Egypt fetes 10th anniversary

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Egypt fetes 10th anniversary

As Korea and Egypt mark the 10th anniversary of diplomatic relations this year, Ambassador Amr M.K. Helmy reflects on the milestone with a gracious refrain: “I’ve been very lucky.” As head of the Egyptian mission in Seoul for nearly four of those 10 years, the envoy attributes his smooth-sailing tenure to the good fortune of being stationed where “all the doors are open.”
Mr. Helmy returned some of this karma last Friday by hosting members of the diplomatic, government, business and media communities at an “Egyptian Night” reception at the Millennium Seoul Hilton. “We want to show Korea that we’re celebrating this anniversary,” he said.
Celebrations will continue. Earlier this month, thousands visited the National Library of Korea to see “The Splendor of Egypt,” an exhibition of artifacts from the ancient Nile civilization; encore showings at larger venues are currently being discussed. Egyptian soccer teams have already visited Korea this year, and an economic delegation will follow next month. The Gwacheon Hanmadang Festival in September plans to spotlight Egyptian cinema and dance. Even Lotte World, which unveils its Egyptian Pavilion this year, is joining the party.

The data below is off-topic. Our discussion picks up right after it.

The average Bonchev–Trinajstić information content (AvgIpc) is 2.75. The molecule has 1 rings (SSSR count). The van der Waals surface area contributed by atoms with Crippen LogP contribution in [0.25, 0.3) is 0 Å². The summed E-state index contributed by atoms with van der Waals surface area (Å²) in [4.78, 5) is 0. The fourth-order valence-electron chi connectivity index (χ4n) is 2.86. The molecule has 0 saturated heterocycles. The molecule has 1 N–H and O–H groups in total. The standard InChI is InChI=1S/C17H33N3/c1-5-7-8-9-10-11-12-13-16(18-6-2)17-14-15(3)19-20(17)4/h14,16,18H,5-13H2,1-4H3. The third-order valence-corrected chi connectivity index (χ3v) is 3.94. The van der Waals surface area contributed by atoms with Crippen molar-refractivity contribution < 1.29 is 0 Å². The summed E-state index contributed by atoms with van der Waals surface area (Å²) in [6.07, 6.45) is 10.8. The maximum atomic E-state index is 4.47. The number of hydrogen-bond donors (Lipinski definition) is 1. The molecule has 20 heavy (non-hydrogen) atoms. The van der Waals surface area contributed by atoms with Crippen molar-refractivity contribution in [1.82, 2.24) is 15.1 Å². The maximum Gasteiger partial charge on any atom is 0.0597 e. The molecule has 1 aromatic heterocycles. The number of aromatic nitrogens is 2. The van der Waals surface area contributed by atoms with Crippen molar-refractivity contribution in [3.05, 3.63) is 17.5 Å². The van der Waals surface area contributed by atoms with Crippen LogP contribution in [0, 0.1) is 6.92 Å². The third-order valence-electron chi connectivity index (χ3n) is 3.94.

“Egypt’s not just pyramids and the Sphinx and Luxor, though,” Mr. Helmy points out. Though indeed mythologized in the popular imagination for mummies and Cleopatra that dot its ancient history, present-day Egypt offers a panorama of options, from churches to beaches, for every kind of traveler. Korean tourism to Egypt more than doubled from 22,000 in 2003 to 55,000 in 2004. Mr. Helmy would like to see those numbers grow to include a special dignitary: “We hope President Roh Moo-hyun will visit our country in the near future,” he says, pointing to Egyptian President Hosny Mubarak’s state trip to Seoul in 1999.
But “it’s not only official relations that count,” says the ambassador. In emphasizing “people-to-people relations,” he speaks warmly of the bonds of sympathy between his home and host citizenries. “Koreans are a peace-loving people,” says Mr. Helmy, likening this to Egypt’s own stance in the Middle East, “and both of us are economic and cultural success stories.”


by Kim Sun-jung

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